In my research for the 18thC Slasher WiP I’m co-writing, now titled REDSTONE; OR, THE ‘BLOODY BEACH’ MURDERS, I came across a case of a cannibal gang reported in the Reading Mercury under the Foreign Affairs section. This article is the extended version of the report that came out in July 1782, detailing the execution of 13 people for murder and cannibalism. This more sensational report came out in August, but was printed in the paper in October, presumably taking into account the time it took letters to reach Reading, England, from Buda(pest), Hungary at this time.
CWs for sexual assault/rape, murder, infanticide, patricide, cannibalism, graphic descriptions: read on with caution.
The full report reads:
Wednesday’s Post. Foreign Affairs. Buda (capital of Hungary) Aug. 7.Wednesday’s Post: Foreign Affairs: Reading Mercury (Reading, England) Monday, Oct. 7, 1782, Issue 1080. Punctuation preserved from the original in my transcription.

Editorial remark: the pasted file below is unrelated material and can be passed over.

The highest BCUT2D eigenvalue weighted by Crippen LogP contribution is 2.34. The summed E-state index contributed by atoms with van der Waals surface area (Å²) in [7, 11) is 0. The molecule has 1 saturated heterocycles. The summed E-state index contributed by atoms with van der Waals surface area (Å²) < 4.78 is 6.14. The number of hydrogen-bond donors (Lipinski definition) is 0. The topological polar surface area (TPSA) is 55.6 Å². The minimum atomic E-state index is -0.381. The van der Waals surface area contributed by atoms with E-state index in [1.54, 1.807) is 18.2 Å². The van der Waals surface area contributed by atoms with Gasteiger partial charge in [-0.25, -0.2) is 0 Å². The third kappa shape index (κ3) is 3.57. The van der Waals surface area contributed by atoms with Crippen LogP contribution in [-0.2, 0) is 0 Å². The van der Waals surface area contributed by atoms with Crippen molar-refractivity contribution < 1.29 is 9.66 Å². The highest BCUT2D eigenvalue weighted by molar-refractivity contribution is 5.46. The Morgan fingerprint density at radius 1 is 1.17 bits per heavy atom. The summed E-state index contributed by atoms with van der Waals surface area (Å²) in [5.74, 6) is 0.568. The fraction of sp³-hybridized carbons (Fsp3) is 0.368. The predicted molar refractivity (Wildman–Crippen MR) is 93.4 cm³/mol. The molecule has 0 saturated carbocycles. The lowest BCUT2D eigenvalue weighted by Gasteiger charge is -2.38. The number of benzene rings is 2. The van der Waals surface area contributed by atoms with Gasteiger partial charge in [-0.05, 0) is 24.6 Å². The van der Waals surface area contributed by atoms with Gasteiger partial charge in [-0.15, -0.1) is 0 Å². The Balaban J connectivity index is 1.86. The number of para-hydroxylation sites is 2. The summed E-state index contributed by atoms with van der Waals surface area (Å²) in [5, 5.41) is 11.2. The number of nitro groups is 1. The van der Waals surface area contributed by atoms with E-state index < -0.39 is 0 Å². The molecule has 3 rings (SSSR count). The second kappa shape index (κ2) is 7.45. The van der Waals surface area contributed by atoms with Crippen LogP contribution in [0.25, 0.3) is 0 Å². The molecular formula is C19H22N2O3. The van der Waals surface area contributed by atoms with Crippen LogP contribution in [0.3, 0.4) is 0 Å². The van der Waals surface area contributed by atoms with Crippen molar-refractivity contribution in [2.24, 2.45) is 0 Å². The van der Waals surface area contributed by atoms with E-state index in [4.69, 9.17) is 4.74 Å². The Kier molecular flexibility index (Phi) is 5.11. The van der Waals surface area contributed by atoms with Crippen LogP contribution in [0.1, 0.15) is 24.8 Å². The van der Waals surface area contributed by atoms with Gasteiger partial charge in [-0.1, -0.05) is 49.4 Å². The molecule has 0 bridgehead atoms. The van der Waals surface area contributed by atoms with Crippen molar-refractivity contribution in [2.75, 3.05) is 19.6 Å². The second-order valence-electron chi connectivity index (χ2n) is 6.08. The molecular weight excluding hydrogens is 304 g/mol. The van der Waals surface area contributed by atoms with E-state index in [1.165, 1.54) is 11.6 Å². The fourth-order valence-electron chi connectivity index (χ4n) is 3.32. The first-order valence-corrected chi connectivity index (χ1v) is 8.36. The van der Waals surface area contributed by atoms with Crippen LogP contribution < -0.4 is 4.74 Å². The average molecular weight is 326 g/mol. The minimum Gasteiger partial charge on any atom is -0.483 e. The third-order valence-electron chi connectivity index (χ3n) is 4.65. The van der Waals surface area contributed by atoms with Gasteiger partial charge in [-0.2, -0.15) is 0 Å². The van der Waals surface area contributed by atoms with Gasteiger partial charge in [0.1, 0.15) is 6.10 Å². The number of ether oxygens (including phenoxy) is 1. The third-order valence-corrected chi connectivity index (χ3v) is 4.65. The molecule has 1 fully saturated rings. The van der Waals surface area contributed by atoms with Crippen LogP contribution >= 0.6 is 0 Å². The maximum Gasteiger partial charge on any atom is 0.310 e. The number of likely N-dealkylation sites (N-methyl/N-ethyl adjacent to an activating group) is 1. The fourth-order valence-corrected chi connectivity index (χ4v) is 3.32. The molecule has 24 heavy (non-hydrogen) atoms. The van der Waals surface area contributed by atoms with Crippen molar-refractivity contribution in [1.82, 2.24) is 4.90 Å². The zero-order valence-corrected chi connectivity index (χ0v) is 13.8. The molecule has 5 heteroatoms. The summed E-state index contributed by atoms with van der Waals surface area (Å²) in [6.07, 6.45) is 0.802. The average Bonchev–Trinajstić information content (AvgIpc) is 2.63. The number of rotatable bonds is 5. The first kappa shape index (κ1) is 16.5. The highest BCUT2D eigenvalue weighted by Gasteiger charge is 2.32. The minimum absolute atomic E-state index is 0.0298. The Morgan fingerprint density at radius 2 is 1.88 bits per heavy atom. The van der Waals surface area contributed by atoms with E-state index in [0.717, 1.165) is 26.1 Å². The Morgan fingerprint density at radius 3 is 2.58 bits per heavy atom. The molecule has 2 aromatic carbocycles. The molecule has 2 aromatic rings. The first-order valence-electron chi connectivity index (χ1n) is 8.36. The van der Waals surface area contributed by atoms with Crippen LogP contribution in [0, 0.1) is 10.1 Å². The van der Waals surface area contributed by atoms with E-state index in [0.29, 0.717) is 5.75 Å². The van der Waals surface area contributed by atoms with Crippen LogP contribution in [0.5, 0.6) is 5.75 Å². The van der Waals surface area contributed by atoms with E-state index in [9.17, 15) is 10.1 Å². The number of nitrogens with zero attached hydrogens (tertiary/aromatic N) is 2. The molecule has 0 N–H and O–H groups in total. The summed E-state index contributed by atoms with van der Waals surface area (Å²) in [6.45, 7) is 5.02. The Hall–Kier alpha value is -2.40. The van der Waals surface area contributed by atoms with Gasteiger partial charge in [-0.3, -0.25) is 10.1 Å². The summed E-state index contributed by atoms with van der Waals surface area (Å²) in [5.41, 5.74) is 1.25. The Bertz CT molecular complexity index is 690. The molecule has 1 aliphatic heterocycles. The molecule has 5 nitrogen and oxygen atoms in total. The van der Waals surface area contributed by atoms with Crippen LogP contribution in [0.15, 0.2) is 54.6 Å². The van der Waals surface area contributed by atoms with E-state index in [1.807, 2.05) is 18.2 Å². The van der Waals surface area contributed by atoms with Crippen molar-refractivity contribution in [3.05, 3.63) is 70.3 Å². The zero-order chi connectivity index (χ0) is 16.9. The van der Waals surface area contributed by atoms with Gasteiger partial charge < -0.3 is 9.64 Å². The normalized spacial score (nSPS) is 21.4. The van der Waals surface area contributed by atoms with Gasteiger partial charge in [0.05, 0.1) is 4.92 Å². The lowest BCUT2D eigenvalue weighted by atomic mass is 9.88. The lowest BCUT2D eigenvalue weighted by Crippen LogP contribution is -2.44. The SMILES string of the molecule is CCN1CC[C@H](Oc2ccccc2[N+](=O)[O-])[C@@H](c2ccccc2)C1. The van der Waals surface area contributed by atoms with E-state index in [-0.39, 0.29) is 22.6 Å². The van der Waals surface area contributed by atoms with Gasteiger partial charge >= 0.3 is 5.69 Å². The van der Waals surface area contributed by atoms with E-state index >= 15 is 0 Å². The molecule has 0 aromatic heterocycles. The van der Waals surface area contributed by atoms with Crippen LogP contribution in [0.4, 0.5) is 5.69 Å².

In our last letters we mentioned, that at Frauenmarckt [Women’s Market], on the 21st of last month, thirteen villains had been executed, who for upwards of twelve years past assassinated on the highways, and fed upon the flesh of the unfortunate people they had murdered. The whole of that article wants additions. It is very true that only thirteen have been executed at Frauenmarckt : but, both in that place and other parts of Hungary, 40 have already been put to death, both men and women, all cannibals, all devouring the flesh of the unhappy people who had fallen into their hands ; and near 120 more wait the same just fate, in the different prisons of Hungary. These monsters have declared, that at a wedding, which they were celebrating amongst themselves in a subterraneous place, upwards of 50 feet deep from the surface of the ground, in the midst of a dark thick wood, they had first abused, one after another, three pretty young country girls, whom they had carried off ; that they had afterwards cut their throats, then roasted, then devoured them with glee ; and that the bride, as well as the other women of the gang, had all fed upon them. They declared that, of all human flesh, the best is neither under, nor above the age of 15 or 16 years ; they have eat the flesh [sic] of 84 different persons in the space of 21 years, during which they have exercised their horrible depredations. They assure that the bones of their dead carcases, which they burnt, made the best charcoal in the world. Some of these wretches have been hanged, some broke on the wheel, some quartered, some burnt, according to the rank they held among themselves, their age, and their manner, either free, or forced, by which they had aggregated together. Their Captain was taken in the following manner :— A soldier of the Provost Marshall’s Court, knowing partly the situation of the haunt of these cannibals, went to the Judges of Frauenmarckt, and promised to deliver up to them the chief of the gang, if he was assisted by some peasants. They were given him : He armed them and himself with sabres and pistols, and they pushed on into the forest. They had not marched two hours before they espied three men, one of whom was richly dressed, and wore a cap a la pandoure, loaded with gold lace and jewels, and perceiving them also, fired a pistol, which happily missed them ; his two comrades fled at the sight of the peasants, without even firing ; the peasants did the same, while the soldier, who had bravely seised [sic] the robber by the throat, brought him to the ground, and was disarming him. His two comrades, seeing nobody left there but the soldier, turned back. He was then in great danger, but he had the strength to keep the villain down , with his knee upon his throat, while with his right hand he fired off a pistol, which brought one of the men to the ground ; at the sight of which the other took to his heels. The soldier then called out, as well as he could, after the peasants, who happily were still within hearing, and appeared again, but dropping in one by one ; the robber was bound, and carried to Frauenmarckt, where he was committed to prison. He had his pockets full of gold, and the ornaments of his cap alone were worth above 6000 florins. It is assured the soldier will be handsomely rewarded.